Why Jesus?

image_pdfSave as PDFimage_printPrint


After this 2-paragraph personal prolegomena, the real theology follows.

[Journal entry for Aug. 12, 1999
Yesterday’s solar eclipse is followed (so tells us BBC’s “World Service”) by today’s 50th anniv. of the Geneva Conventions for conducting decent wars. I wonder about a connection. To wit, the eclipse (even total?) of what glowed in Geneva a half century ago. But then did those conventions even during that time ever really restrain anybody? They sure didn’t earlier this year in the NATO-Milosovic war, being ignored by both sides of that on-going Apocalypse Now. No evidence of their impact either here in Indonesia. We’ve got three ethno-religious local mini-wars reported on daily in the Indonesian Observer — Aceh, E.Timor and Ambon. BBC and CNN also expand on the world’s war coverage we get, with their “show and tell” daily of more of the same in several African countries. And that doesn’t yet get to the Lone Ranger one-man wars we hear about in our own native land.

The alleged “last total solar eclipse of the millennium” betokens other eclipses, not only the Geneva Convention. That’s probably just the tip of the iceberg. Current Asian and African history signals the eclipse [total?] of global significance for many “important” things that come from the West.

Years ago Maynard Dorow and I were taking Won Sang Ji, president of the Korean Lutheran Church, to the airport in St. Louis. He told us to expect that the 21st century would be the Century of Asia. I think he’s right. But that’s not necessarily Good News. Just as the European millennium we’re still in has been a very mixed bag.]

Main Topic
Conversation with the Managing Editor of ORBIS Books.

Currents in Theology and Mission, “our” Seminex journal from ancient days, is still going strong after a quarter century under the editorship of Ralph Klein. In the June 1999 issue Ralph printed my article: “Pluralism’s Question to Christian Missions: Why Jesus at All?” Some folks in the American Society of Missiology [ASM] suggested that there was a book hiding in that essay. They urged me to send it to Bill Burrows, managing editor of Orbis Books, a friend I also know from ASM connections. That I did just before we left St. Louis end of June. Last month Bill replied with a detailed analysis and his critique and counsel. I don’t have his permission to pass on his letter, but I think you can hear what he was telling me from my e-mail back to him. See what you think.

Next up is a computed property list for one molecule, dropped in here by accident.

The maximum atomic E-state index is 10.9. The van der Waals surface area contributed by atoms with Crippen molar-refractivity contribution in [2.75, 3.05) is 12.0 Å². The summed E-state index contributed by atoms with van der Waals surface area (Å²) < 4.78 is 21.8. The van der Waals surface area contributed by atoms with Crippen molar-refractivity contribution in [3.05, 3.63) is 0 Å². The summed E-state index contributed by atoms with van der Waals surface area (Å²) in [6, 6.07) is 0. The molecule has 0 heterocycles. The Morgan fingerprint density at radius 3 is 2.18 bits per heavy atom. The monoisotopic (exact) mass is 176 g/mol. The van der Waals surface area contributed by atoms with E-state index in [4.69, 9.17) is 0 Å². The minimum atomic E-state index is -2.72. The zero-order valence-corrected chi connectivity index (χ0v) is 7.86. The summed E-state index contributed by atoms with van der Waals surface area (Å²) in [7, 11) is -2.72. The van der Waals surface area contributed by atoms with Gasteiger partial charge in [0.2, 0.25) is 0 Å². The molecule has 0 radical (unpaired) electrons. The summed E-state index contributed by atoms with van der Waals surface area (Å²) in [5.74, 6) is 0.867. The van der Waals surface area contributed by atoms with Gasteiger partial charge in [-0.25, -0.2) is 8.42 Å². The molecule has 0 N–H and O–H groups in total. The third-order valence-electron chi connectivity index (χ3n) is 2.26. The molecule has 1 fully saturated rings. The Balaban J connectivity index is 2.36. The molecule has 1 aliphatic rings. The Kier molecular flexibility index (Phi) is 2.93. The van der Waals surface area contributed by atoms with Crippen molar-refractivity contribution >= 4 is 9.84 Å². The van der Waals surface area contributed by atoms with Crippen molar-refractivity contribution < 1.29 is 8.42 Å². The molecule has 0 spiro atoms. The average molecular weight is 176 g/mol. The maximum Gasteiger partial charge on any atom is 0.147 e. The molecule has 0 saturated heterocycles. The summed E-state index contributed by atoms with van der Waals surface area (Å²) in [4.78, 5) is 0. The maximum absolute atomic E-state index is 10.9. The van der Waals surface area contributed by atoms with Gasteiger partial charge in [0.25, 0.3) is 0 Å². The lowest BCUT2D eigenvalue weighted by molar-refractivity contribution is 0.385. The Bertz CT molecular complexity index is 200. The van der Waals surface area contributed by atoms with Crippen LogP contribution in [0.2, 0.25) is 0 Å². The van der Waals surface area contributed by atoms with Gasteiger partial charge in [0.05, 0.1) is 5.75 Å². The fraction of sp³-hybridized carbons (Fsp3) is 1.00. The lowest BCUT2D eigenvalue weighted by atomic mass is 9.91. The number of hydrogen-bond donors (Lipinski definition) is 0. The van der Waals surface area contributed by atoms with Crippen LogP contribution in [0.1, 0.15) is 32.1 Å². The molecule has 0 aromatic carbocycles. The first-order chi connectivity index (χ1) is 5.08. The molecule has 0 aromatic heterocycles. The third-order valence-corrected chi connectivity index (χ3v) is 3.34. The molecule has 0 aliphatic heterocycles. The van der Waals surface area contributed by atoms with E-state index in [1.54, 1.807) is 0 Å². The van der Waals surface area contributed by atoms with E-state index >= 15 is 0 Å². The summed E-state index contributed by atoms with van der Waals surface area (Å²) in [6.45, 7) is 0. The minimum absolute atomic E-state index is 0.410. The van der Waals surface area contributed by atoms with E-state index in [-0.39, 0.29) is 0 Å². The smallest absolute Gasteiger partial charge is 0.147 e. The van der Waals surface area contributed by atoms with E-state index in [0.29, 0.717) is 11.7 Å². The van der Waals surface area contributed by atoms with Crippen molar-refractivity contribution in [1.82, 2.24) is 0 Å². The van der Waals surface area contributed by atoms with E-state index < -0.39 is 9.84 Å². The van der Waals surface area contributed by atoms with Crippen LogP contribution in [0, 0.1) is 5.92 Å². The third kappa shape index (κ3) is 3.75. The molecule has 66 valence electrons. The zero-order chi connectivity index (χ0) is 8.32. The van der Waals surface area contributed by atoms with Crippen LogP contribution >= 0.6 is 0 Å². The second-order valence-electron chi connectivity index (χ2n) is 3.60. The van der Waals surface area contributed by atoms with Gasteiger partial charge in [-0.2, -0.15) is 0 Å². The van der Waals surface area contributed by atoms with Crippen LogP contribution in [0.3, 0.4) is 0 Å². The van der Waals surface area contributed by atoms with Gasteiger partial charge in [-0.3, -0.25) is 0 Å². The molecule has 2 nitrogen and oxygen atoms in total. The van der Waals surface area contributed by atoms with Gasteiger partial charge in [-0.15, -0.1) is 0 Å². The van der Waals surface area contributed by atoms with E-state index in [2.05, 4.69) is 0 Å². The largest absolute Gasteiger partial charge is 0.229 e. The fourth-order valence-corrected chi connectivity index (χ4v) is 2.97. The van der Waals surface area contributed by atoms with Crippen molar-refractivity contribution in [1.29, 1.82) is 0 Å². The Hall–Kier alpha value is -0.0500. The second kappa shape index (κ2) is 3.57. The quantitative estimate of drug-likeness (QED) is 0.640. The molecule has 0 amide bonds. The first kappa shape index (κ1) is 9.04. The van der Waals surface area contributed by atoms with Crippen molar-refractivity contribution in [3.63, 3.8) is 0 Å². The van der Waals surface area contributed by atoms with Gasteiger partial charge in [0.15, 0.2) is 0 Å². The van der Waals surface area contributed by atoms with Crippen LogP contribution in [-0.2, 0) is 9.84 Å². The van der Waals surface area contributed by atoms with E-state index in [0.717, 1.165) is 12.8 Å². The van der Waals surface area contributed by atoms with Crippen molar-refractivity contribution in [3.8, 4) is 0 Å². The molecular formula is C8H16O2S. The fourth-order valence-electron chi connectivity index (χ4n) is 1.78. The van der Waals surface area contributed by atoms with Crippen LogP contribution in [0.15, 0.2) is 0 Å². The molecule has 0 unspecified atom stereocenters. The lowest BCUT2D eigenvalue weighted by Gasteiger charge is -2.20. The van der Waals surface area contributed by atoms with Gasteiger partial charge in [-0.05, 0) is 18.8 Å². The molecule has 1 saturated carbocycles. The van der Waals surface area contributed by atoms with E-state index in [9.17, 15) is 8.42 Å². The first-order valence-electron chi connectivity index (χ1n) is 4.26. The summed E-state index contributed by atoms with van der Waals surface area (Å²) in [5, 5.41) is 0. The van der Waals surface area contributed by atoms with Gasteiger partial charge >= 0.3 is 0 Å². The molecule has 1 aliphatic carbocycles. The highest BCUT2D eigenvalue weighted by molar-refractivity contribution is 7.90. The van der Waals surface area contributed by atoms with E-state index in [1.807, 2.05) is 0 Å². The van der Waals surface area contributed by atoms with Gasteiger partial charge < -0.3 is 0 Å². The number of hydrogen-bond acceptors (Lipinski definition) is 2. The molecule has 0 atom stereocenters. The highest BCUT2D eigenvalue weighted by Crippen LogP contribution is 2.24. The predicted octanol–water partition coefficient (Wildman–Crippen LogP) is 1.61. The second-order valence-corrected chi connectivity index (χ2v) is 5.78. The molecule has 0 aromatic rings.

Peace & Joy!
Ed Schroeder

August 4, 1999

Dear Bill,
Your air mail letter of 29 June re: my Why Jesus? article (and a possible book therefrom) did get here to Bali. For which much thanks. On that letterhead’s bottom line was your email address. So this response should make it across the Pacific and across the USA faster.

I can see why you carry the title you do at Orbis–and why it is deserved. Very probing, your analysis. Makes me think. Especially when you say: “found myself resonating but then detecting a flat note.” Great metaphor, that flat note. But…. I’m still going to try to make a case for what sounds like a flat note to you, and wonder out loud if it’s your ear or my note that needs help. Since I don’t have your ear here to examine, I’ll go to the note, and its alleged flatness.

If I read you right, that flat note you divine is the (ugh!) extrinsicality in my proposed answer to the Why Jesus question. Your words: “Repairing R-3 [= Crossings language for primal relationship #3, our root relationship with God] in your proposal still comes out seeming to be extrinsic justification by imputation.” “Does not make sense to the person with no sense of the relationship with God. . . [so it] sounds like the old news you speak of in the earlier part of the article.” “Does not get existential and reveal to persons that the salvation offered in Jesus offers them the deepest salvation to issues they feel intrinsically.” “I fear that …you’re… polishing off Lutheran doctrine without completely meeting the modern neo-pagan, New Ager, or would-be Buddhist, Hindu, or Muslim where they’re at.”

I get the message. Yet you do encourage: “If you can find a way….we would love to publish the book.” You allow as how you’re “not sure anyone can do it,” but still for us “to do better than classic ‘transaction’ christologies and soteriologies — Catholic and Lutheran — have done.”

Well, that’s a challenge. So here goes: